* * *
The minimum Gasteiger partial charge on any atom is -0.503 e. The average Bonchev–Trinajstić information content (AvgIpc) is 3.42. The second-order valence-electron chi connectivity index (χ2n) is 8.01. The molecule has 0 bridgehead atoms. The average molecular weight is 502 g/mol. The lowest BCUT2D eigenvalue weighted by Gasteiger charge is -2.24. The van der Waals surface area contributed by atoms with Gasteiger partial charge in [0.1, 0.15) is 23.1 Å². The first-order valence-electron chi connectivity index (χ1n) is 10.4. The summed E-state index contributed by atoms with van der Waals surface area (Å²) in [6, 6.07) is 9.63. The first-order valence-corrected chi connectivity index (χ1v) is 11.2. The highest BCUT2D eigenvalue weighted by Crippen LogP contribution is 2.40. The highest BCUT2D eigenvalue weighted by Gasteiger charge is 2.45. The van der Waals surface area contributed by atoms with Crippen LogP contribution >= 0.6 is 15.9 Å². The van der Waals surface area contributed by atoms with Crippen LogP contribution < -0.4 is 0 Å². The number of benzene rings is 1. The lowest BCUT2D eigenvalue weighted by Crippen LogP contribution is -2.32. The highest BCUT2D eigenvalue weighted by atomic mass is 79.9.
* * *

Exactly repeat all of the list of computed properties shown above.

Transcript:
The minimum Gasteiger partial charge on any atom is -0.503 e. The average Bonchev–Trinajstić information content (AvgIpc) is 3.42. The second-order valence-electron chi connectivity index (χ2n) is 8.01. The molecule has 0 bridgehead atoms. The average molecular weight is 502 g/mol. The lowest BCUT2D eigenvalue weighted by Gasteiger charge is -2.24. The van der Waals surface area contributed by atoms with Gasteiger partial charge in [0.1, 0.15) is 23.1 Å². The first-order valence-electron chi connectivity index (χ1n) is 10.4. The summed E-state index contributed by atoms with van der Waals surface area (Å²) in [6, 6.07) is 9.63. The first-order valence-corrected chi connectivity index (χ1v) is 11.2. The highest BCUT2D eigenvalue weighted by Crippen LogP contribution is 2.40. The highest BCUT2D eigenvalue weighted by Gasteiger charge is 2.45. The van der Waals surface area contributed by atoms with Crippen LogP contribution >= 0.6 is 15.9 Å². The van der Waals surface area contributed by atoms with Crippen LogP contribution < -0.4 is 0 Å². The number of benzene rings is 1. The lowest BCUT2D eigenvalue weighted by Crippen LogP contribution is -2.32. The highest BCUT2D eigenvalue weighted by atomic mass is 79.9.